Safety in Herb-Drug Combinations #1
Sample of Course Materials
Herb-Drug Interaction Overview
Drug interactions are both pharmacodynamic and pharmacokinetic. Pharmacodynamics concern the actions of two or more drugs and pharmacokinetics concern the absorption, distribution, metabolism, and/or excretion of one or more drugs affecting another. Interactions can be additive, synergistic, and antagonistic. Additive interactions are those wherein the effects of two or more chemicals taken together is equal to the sum of taking them separately. Synergistic interactions occur when taking two or more substances together results in a stronger action than the sum of taking them separately. The substances increase each others’ effects. Antagonistic interactions are when taking substances together weakens their overall effect.
Chinese Medicine (CM) uses differential diagnosis in determining the appropriate herbs. Herbal choices are based on the functions of the individual herbs and the overall function of a formula. When patients consume western medications with herbs, care must be taken not to alter the effects of the western medicine such that adverse reactions occur. This can happen when... (more in course materials)
1. Allergy Medications and Release Surface Herbs
Allergy drugs suppress allergic reactions and often have an astringent property whereas acrid and warm herbs commonly used in the treatment of allergies open the pores and release the wind.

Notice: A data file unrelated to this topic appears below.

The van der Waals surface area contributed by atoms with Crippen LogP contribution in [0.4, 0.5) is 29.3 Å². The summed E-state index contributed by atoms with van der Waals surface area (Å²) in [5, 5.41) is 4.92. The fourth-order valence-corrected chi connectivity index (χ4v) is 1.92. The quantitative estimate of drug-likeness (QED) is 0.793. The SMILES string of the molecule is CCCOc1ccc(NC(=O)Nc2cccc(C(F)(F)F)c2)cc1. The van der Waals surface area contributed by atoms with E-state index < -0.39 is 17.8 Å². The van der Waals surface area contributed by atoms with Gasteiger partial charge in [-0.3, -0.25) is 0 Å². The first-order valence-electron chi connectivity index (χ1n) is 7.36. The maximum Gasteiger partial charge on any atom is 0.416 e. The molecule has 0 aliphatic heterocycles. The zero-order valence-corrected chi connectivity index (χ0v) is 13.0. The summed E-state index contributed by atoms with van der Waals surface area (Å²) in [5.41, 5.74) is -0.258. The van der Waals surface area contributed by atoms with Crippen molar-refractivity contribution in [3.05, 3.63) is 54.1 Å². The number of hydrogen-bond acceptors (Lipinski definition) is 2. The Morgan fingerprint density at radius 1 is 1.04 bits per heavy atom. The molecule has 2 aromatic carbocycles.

Dimenhydrinate (Dramamine), cetirizine, loratadine, and chlorpheniramine are common over-the-counter antihistamines. Levocetirizine (Xyzal) and fexofenadine (Allegra) are prescription anti-histamines. Anti-histamines are distinguished by degrees of sedation and patients react differently to anti-histamines. Loratadine provides non-sedating, short-term symptomatic relief.
Ma Huang (Herba Ephedrae) opens the Lung, releases surface and encourages sweating. Ma Huang stimulates the central nervous system (CNS) and the cardiovascular system and therefore should not be combined with drugs of a similar nature such as ephedrine, pseudoephedrine (Sudafed), caffeine, and MAO inhibitors. Ma Huang may also reduce the effects of beta blockers such as metoprolol (Lopressor, Toprol) and propranolol (Inderal) because Ma Huang increases levels of norepinephrine.
Gui Zhi (Ramulus Cinnamomi Cassiae) warms the channels to release the surface and causes sweating.
Fang Feng (Radix Ledebouriellae Diaricatae) and Jing Jie (Schizonepetae Herba) release the surface and cause... (more in course materials)
A 43 year old female patient has chicken pox. During the first two weeks she took cetirizine and the chicken pox rash persisted but did not fully express. The tongue is puffy with a white coating and the pulse is floating and slippery.
Wind damp heat attack
Fang Feng (Radix Ledebouriellae Diaricatae), Jing Jie (Schizonepetae Herba,) and Niu Ban Zi (Fructus Arctii Lappae). The chicken pox expressed after taking the herbs and began diminishing within two days. Fang Feng and Jing Jie encourage wind dampness to the surface to release damp toxins and Niu Ban Zi releases the surface and clears heat toxins.
The patient had an acute external wind damp attack and used anti-histamines which suppressed and trapped the evil within the body. The anti-histamines did not allow the pathogens to release outwardly. Release surface herbs pushed the pathogens out of body and therefore the chicken pox released and expressed... (more in course materials)